Christmas in the Cabin
As their horse-drawn wagon veers around a bend in the road, the time travelers welcome the site of a small log cabin lit by kerosene lamps. In his pioneer attire, Pa opens the door and steps out on the porch to invite the shivering visitors inside where the family is preparing for Christmas. As Ma pulls a pan of hot cookies from the oven in the black, wood burning stove, the children string popcorn to decorate the spindly tree Pa chopped down and placed in the corner of their meager home. This is Christmas in the Cabin, a living history event at the Heritage Center in Abilene on the first Sunday in December.
Designed to educate visitors about the culture of the pioneers that settled Kansas in the 1800s, Christmas in the Cabin provides a one-of-a-kind opportunity to interact with a typical frontier family as it celebrates the holidays and tells about life on the prairie in a historic setting. The Heritage Center’s authentic log cabin was built near Lyona in 1857 by Martin and Dorthea Volkmann who came to Dickinson County, Kan. from their native Prussia.
Visitors stepping back in time to the pioneer days will notice the only heat for the one room cabin is the wood-burning stove, which Ma uses to bake the cookies she serves her guests. The children whisper wishes for a store-bought doll or ball on Christmas morning as they place their strings of popcorn and other homemade ornaments on the barely-three-foot-tall tree.
“Christmas in the Cabin started as a way to show how pioneers celebrated Christmas and, in particular, how German families celebrated because of the Volkmann family being German,” says Jeff Sheets, director of the Dickinson County Historical Society. Over the years, however, other nationalities such as Swedish have been the focus of the event.
Wanda Pitney of Abilene has attended several Christmas in the Cabin events with her two children. “We try to make it every year,” Pitney says. “Part of the reason we go is the atmosphere, the simplicity of those times as opposed to the hustle and bustle we’re all involved in today during the holidays. It really shows the kids what it was like back then when an activity like stringing popcorn was a big deal and everybody in the family participated in preparing for Christmas.”
Wandering outside the cabin, visitors view the pioneer family’s outhouse and chicken coop before entering the large red barn, built in 1915, where they find early-day farm equipment. And then, it’s off to town.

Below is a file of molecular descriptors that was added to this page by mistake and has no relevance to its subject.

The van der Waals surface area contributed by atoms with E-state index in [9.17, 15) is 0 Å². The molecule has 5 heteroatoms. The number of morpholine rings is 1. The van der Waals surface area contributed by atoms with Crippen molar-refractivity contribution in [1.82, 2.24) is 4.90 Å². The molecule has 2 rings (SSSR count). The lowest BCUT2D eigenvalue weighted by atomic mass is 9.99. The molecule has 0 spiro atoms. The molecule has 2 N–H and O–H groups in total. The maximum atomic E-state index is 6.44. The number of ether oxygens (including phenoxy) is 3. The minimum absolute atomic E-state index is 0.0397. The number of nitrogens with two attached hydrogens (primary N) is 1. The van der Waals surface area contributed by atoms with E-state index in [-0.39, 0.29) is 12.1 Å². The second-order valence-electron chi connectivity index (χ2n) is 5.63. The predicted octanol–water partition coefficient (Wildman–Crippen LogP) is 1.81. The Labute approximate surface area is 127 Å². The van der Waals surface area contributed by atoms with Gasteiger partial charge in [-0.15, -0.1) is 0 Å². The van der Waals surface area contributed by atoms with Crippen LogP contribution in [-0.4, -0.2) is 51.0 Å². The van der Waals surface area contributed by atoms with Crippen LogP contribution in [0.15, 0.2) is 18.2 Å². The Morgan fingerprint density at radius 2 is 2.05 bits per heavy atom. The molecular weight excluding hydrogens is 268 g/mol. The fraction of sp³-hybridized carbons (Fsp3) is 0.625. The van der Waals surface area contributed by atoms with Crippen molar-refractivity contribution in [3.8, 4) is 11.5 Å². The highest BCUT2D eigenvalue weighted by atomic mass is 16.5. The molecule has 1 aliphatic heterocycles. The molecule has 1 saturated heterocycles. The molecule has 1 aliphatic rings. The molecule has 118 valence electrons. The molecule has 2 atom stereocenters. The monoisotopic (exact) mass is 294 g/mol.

“You get to have hot chocolate with peppermint sticks at the general store,” Pitney says of the nearby Burklund Store displaying merchandise from earlier days. “And you get to ride the carousel. It’s a great place to create family memories.” The carousel, a National Historic Landmark, was built by the C.W. Parker Amusement Company in Abilene at the turn-of-the-century and features hand-carved wooden horses that sway forward and back rather than the typical up and down of present-day merry-go-rounds. Christmas music plays on the carousel’s restored band organ.
Inside the Heritage Center, Thad Beach leads Christmas carols and allows children to play on unique instruments, some of them homemade, such as a washboard and a five gallon bucket with a handle and string.
“Christmas in the Cabin also is our open house,” Sheets says, adding there is no charge for the event or any of the activities. “We let families come in and see what we have to offer.”
The Heritage Center’s historical museum features such frontier items as a mounted buffalo head and a mounted set of longhorns, Wild Bill Hickok’s guns, and the essentials used by a cowboy on the Chisholm Trail, which ended in Abilene thus making the city the first wild west cowtown. Housed in the same building is the Museum of Independent Telephony that tells the story of early independent telephone companies including the Brown Telephone Company, established in 1899 in Abilene. Displays reveal the evolution of the telephone and hands-on exhibits include an operator’s switchboard.